World Record Touch Typist Fastest WPM
Touch Typing Speeds in WPM or Words per Minute
New world records for speedy typing are set every few years. Everyone who uses a smartphone or computer is able to type a little, even if they use just with one finger. Anyone with practice has the potential to become a world record holder as a speed typist.
Many administrative job roles require applicants to demonstrate minimum typing speeds. These vary depending on the requirements of each job. 40 WPM (words per minute) may be adequate for a general administrator, 80 WPM would be more likely for a personal secretary’s role. However to achieve a world speed typing record think in numbers above 150 WPM to be in with a chance of the big league.
There are several automated tests or computer programs available to measure typing speeds. Some ask you to either copy-type or audio-type a letter or prose passage. The software times the exercise, counts the keystrokes and deducts seconds for spelling mistakes. The resulting score reveals the accuracy and number of words per minute achieved by the touch typist.
A standard typed word can be defined as five keystrokes. A person who has attended some touch typing training should be able to manage around 40 WPM. Someone who has never learned to touch-type but uses a computer keyboard regularly using one or two fingers to “hunt and peck” type may average around 30 WPM.
How fast can you type?
Current Word Typing Records
USA Ultimate Typing Championship on QWERTY keyboard.
Fastest typing on a smartphone.
Fastest time to type the alphabet.
Marcel Fernandes Filho
Fastest time to type a text message (SMS) on a touch-screen mobile phone.
Fastest time to type using the nose.
Good Keyboard Skills Are Essential for Many Jobs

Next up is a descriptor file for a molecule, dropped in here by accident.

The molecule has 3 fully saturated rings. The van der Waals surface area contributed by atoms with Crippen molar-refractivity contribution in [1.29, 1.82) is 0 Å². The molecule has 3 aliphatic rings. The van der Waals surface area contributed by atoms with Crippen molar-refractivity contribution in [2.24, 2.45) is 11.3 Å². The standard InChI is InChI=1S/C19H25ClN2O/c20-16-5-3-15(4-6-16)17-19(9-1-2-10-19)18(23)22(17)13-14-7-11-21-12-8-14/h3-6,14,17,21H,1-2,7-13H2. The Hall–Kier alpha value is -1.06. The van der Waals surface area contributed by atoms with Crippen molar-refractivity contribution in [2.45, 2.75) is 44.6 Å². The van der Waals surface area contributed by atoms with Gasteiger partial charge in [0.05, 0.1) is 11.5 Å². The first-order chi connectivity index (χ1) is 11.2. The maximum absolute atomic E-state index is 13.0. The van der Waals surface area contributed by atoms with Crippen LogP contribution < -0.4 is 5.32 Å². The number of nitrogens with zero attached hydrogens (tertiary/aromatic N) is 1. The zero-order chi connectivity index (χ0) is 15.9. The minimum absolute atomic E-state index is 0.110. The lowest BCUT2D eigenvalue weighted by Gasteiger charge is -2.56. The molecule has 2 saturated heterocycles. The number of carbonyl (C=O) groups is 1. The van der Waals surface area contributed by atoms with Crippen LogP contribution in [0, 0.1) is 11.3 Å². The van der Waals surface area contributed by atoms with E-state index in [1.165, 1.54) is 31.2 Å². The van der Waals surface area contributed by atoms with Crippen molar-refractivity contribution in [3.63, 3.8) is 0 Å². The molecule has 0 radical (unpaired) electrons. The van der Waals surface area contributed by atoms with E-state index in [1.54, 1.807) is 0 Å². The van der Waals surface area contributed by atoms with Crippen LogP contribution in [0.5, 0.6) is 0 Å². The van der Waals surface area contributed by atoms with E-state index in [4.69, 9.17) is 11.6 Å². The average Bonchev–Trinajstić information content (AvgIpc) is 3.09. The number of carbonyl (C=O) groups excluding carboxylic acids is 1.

Speed Typing, Computers and Manual Typewriters
Speed typing is a faster version of touch typing. Some jobs require extremely fast typing speeds. For example Court proceedings are recorded by a stenographer typist at speeds of around 120 WPM. However, most jobs do not require this level of skill and dexterity. Many people who work at increasing their typing speeds do so for either personal satisfaction or for competitive purposes.
Modern computers have made it easier to achieve these high speeds. Individual keys on old fashioned manual typewriters used to jam if a typist’s fingers went too quickly.
Nose Typing World Record
Dvorak Versus Qwerty Keyboards
There is no international agreement on the equipment to be used when competing for a speed typing record. This has led several different people to claim they hold the world record. Some manufacturers have financed competitions with tests that favor a particular device. One key bone of contention is the type of keyboard used by competitors.
Qwerty keyboards are the standard layout found on most computers. They are so named as the first five letters on the top row of the keyboard spell QWERTY. This layout was designed based on the frequency of letters used in the English language. It was supposed to be a pattern that would cause the least stretch for the fingers of typists using manual typewriters. Word processors and computer keyboards enabled typing speeds to increase and repetitive strain injury (RSI) became a problem for many users.